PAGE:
3 Things I Learned By Failing

I recently left a job.  I was only in the position for eight months and in some ways I feel like I failed.  It was a position with a lot of responsibility and we were making significant cultural changes that were yielding exceptional results, but my stress level was higher than I was willing to continue to endure.  I had to make a choice on whether to continue or to walk away.  This was painful because I had moved my family from Texas to Virginia and thought that I would love the new challenge.  In hindsight I do not regret the experience because I learned from it.  Here are three major lessons I learned along the way.  

  1. Your body will tell you when the stress is too much.  

I was only in the job for about 3 months when I started to show signs of fatigue and headaches from working long hours and feeling stressed about trying to make change quickly in order to deliver results.  Then, about a month later, our entire family got COVID.  The surprising thing was that my husband and kids only had symptoms for two or three days.  I was sick with a fever and nausea for 10 days and even ended up having to get IV liquids to be able to recover.  While I was laying in bed, sleeping up to 20 hours a day I wondered why I was so sick?  I am generally the most fit and nutritious eating member of the family.  What was happening?  In retrospect, I realize it was my body saying that I needed a break and that I need to take care of myself.  The sad part is that I continued to work remotely the entire time.  This was not an expectation of the company but rather my commitment to not back down from the job that needed to be done.  It was not a good decision.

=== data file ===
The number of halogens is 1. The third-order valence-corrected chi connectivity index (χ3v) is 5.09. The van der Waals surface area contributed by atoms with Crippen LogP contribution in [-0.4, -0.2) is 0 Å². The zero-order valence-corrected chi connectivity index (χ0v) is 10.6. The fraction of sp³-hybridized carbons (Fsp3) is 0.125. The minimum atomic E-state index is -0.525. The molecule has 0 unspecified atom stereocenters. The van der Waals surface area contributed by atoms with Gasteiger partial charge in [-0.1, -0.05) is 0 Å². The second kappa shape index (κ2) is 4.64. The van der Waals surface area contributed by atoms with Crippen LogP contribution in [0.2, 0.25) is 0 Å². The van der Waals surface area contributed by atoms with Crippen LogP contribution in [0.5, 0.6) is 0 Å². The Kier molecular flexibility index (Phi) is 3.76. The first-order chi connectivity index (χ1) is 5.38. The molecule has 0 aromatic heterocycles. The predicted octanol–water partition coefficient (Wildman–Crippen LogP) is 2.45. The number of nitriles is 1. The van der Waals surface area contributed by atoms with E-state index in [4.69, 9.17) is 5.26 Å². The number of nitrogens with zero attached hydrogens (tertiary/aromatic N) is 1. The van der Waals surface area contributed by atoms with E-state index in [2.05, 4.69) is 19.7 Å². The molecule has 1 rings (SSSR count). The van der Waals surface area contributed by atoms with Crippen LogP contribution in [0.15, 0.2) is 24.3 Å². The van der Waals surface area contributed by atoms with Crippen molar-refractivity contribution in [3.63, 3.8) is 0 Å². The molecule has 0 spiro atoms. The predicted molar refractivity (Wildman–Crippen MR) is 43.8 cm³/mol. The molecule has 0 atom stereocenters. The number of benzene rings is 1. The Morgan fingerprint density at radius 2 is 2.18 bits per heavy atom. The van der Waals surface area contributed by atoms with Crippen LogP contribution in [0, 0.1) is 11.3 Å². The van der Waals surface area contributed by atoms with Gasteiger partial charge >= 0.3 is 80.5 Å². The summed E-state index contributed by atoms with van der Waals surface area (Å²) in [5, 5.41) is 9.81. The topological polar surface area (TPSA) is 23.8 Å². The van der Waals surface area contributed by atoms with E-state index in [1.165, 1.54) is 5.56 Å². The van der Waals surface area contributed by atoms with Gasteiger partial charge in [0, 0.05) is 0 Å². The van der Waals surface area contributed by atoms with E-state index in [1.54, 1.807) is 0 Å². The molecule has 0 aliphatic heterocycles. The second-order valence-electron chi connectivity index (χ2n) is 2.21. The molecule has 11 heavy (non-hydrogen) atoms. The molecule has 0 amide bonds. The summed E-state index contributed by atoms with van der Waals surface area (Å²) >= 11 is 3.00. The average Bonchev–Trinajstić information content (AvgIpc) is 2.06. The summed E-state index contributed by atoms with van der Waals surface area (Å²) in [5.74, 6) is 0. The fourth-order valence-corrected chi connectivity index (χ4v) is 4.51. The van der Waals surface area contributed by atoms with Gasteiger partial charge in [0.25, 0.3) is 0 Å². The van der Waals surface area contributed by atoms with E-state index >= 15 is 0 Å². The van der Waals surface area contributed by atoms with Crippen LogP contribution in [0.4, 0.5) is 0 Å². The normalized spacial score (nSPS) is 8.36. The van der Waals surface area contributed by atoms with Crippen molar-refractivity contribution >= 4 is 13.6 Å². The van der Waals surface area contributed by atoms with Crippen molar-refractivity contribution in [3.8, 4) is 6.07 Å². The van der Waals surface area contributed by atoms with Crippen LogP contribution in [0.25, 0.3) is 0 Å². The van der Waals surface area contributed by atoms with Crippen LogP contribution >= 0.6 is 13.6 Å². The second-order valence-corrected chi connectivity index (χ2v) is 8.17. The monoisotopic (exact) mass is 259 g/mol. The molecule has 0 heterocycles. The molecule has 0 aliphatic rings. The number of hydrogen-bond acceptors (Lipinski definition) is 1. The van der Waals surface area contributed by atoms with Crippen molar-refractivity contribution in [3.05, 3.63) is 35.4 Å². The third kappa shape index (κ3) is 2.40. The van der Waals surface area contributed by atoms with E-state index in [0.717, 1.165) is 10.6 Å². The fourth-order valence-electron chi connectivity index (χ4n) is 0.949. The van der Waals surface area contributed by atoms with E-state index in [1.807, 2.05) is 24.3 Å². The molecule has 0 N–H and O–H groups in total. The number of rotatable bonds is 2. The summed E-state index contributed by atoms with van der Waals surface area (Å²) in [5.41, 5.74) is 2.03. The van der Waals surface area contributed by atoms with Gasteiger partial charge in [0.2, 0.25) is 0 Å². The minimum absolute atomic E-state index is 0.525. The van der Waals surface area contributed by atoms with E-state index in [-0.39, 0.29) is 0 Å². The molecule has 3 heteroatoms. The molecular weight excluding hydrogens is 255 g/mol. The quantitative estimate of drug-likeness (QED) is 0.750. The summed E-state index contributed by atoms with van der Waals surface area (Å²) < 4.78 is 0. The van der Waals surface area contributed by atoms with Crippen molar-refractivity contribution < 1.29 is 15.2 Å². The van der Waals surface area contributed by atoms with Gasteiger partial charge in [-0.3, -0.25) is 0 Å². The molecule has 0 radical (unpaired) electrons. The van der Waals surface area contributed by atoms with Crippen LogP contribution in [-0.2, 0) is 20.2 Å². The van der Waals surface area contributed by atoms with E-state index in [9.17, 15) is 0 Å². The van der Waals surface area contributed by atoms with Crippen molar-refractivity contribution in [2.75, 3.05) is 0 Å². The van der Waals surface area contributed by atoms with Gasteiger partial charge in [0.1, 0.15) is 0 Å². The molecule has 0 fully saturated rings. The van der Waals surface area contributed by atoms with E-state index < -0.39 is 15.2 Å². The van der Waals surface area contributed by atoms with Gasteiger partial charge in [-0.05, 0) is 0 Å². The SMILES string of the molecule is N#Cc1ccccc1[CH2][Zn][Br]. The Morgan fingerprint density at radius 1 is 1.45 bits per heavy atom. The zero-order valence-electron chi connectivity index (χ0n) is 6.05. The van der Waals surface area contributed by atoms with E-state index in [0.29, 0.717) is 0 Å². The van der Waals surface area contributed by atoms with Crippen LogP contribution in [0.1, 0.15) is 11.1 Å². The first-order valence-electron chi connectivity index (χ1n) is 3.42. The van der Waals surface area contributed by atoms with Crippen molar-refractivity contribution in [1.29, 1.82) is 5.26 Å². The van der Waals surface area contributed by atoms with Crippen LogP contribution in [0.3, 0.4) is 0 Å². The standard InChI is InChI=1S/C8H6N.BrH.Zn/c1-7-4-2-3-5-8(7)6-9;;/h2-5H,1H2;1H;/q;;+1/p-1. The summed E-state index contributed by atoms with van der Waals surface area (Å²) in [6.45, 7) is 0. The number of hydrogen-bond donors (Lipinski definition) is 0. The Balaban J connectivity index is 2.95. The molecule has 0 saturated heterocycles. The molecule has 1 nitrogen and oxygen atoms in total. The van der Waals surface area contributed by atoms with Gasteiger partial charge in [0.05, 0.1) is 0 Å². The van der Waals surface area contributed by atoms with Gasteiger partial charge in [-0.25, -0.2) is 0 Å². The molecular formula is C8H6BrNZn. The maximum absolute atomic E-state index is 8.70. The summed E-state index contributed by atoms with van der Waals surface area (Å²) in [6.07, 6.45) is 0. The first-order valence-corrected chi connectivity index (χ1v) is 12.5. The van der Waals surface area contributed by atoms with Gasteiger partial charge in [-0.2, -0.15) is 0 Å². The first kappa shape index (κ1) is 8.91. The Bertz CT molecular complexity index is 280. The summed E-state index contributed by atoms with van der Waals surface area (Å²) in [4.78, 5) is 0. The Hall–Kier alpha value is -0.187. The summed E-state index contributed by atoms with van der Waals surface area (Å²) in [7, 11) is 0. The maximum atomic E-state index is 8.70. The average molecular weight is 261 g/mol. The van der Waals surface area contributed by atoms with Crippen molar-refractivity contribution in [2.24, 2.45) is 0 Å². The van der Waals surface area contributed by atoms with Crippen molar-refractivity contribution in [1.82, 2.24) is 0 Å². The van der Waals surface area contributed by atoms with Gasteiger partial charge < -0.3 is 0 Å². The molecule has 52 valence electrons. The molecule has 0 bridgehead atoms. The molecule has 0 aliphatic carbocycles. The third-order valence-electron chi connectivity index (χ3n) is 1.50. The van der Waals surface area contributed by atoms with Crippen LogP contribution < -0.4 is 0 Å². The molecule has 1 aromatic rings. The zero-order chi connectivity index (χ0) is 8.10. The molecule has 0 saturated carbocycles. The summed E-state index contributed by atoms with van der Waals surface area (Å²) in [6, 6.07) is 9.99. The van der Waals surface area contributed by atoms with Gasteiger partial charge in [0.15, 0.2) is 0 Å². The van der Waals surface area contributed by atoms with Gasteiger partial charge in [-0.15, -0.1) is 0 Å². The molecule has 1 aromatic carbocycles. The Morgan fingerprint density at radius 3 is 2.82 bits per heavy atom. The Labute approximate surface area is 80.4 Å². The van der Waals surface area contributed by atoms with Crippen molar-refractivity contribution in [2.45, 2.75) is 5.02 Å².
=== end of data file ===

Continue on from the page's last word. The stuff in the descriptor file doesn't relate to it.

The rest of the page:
Eventually I went back to work but my body continued to tell me it needed rest.  For the first week after my return I could only work half days before I would run out of energy and was having trouble breathing. I went back to the doctor and learned I had pneumonia which took me out of the office again for another five days.  Eventually I recovered from COVID, but I started to have additional stress related symptoms including neck pain and even hair loss.  At first I blamed these things on COVID recovery but realized later that these symptoms were also my body telling me that something needed to change.  After about 8 months in the role, I resigned.  The lesson here is to listen to your body and rest when you need it. Sometimes this means you have to completely quit something to regain your peace. 

  1. You never know your true impact until you are leaving.  

It was not easy to leave the team and resign.  I underwent a struggle and stress over making that decision.  The team was wonderful.  Sure, we weren’t perfect, but in general everyone knew their role and I trusted them to do a great job.  On top of that, we were starting to produce excellent results and we were growing.  I didn’t want to disappoint the team by leaving but I also knew that my health had to come first or I wouldn’t be there to lead my work team and worse yet, be there for my family.  After several weeks of deep consideration, I decided to quit.  

I had a lot of fears about how the team would react.  Would they be mad, or sad, or indifferent?  Generally the team was disappointed but expressed that they understood my situation.  This helped me to feel ok about my decision.  The thing I did not anticipate was a few people who I didn’t really feel like I had strongly connected with during my 8 months came forward to individually express their feelings about me and what I brought to the company.  Honestly I was blown away by some of these conversations from people who I thought may not have even liked me prior to resigning.  It opened my eyes to two ideas.  The first is that you never know who is watching your actions and how those actions make them feel about you.  The second is to never assume someone doesn’t like you or is in opposition to what you stand for.  It can be easy to read body language and think someone doesn’t like us but that may not at all be true.